Sandstone Vortex

A scene from Lower Antelope Canyon. My wife and I had never been into any of the slot canyons until this outing. It was a bit of apprehension for us not knowing what to expect. Especially as we scaled down the few ladders into the dry wash below. My wife is extremely claustrophobic so I was already pushing the outing to the limits.
The disaster that struck this canyon only a week or so after our visit was proof enough of the lack of maneuverability or escape as it were once you were at the bottom.

Specific Feedback and Self-Critique

Again, as it was our first outing into any slot canyon I was looking mainly for creating just any usable keepers and with the low light & Velvia 50 I was extremely pleased with most of the results from that day.

Technical Details

Mamiya RB67 ProSD - Mamiya “C” 90mm lens - Velvia 50.


Beautiful, Paul! Love the shapes, colors and tones. Phenomenal job with the metering and getting Velvia 50 to cooperate with that dynamic range.

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Fantastic! I second Harley’s comment on managing the dynamic range. Wonderful DOF, too.

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You certainly did create a “usable keeper.” Not only beautiful, but also a perfect fit for the weekly challenge. Love the right side. It looks like a drape or curtain. Initially, I thought the sharp edges at the bottom could be a slight distraction, but not so.

Hi Paul,
that looks fantastic. I love everything about this image: composition, color, light, and sharpness.

That sounds scary. I still hope to visit this canyon myself one day.

@Mike_Friel @David_Bostock @Harley_Goldman @Diane_Miller @Jim_Gavin @Jens_Ober
Thank you for your reviews and comments on this scene deep below ground level in Lower Antelope Canyon. It was quite an early experience during my photographic adventures.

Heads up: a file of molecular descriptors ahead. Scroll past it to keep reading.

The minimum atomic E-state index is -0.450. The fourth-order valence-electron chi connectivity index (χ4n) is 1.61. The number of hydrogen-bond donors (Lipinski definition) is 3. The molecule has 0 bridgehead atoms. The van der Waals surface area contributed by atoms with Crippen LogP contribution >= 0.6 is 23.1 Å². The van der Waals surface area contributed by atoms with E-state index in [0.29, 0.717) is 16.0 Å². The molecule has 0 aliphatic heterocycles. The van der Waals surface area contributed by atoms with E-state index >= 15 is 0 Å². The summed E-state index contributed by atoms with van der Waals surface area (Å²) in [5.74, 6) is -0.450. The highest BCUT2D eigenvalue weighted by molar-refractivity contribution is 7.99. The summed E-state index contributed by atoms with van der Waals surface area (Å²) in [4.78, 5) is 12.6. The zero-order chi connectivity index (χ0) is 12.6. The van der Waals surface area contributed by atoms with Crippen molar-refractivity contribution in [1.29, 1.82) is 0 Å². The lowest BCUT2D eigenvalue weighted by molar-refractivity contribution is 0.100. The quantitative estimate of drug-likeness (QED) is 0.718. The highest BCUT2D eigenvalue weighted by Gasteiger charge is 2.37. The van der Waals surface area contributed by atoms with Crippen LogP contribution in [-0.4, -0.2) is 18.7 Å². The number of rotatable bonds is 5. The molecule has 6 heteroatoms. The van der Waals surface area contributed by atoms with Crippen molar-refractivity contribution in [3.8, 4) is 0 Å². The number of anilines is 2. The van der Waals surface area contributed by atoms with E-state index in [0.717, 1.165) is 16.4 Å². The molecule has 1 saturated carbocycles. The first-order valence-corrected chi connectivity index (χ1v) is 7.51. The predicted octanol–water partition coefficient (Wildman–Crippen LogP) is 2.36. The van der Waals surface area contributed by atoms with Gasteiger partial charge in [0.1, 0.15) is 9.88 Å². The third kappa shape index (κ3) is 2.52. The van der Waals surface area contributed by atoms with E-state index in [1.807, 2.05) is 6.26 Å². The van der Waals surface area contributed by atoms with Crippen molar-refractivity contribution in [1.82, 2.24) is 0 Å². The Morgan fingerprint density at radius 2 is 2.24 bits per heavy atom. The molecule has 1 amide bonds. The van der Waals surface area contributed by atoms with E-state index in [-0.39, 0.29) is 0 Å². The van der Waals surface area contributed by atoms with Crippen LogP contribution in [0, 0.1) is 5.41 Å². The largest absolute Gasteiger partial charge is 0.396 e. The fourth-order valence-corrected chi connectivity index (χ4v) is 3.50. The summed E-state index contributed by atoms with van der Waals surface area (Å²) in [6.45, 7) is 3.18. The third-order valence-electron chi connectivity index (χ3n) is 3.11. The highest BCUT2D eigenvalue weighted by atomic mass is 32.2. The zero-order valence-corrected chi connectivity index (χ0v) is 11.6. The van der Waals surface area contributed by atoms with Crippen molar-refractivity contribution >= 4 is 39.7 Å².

@Jens_Ober I think they have an early warning system setup these days especially for the LAC slot canyon against flash-flood issues. A week or two after my wife and I went in 11 Euro tourists perished in a downpour that was actually miles away in the foothills. But ultimately the dynamic water flows that created those slot canyons travel those same routes no matter what. Years later I recall a LF photographer from the Bay Area was also trapped in I think Buckskin Gulch with his wife and they both perished in a flash-flood too.

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Hi Paul, you had some fantastic color here. I assume you were able to use a Tripod too. It is an excellent image. Wow.

I went to Page, AZ in 2016 to photograph both upper and lower canyons. I’m also a bit touchy with heights and tight spaces. I spent several days prior to the trip psyching myself up. I did fine in the canyons, but Horseshoe Bend just gave me the spooks.

Your image prompted me to revisit my 2016 images. They were taken with a Canon 5DSR and Zeiss 15mm lens. I was on a tour that did not allow tripods so had to shoot hand held and high ISO. I decided to reprocess my images with today’s newer noise reduction technology and am very impressed and pleased. May post something in a bit.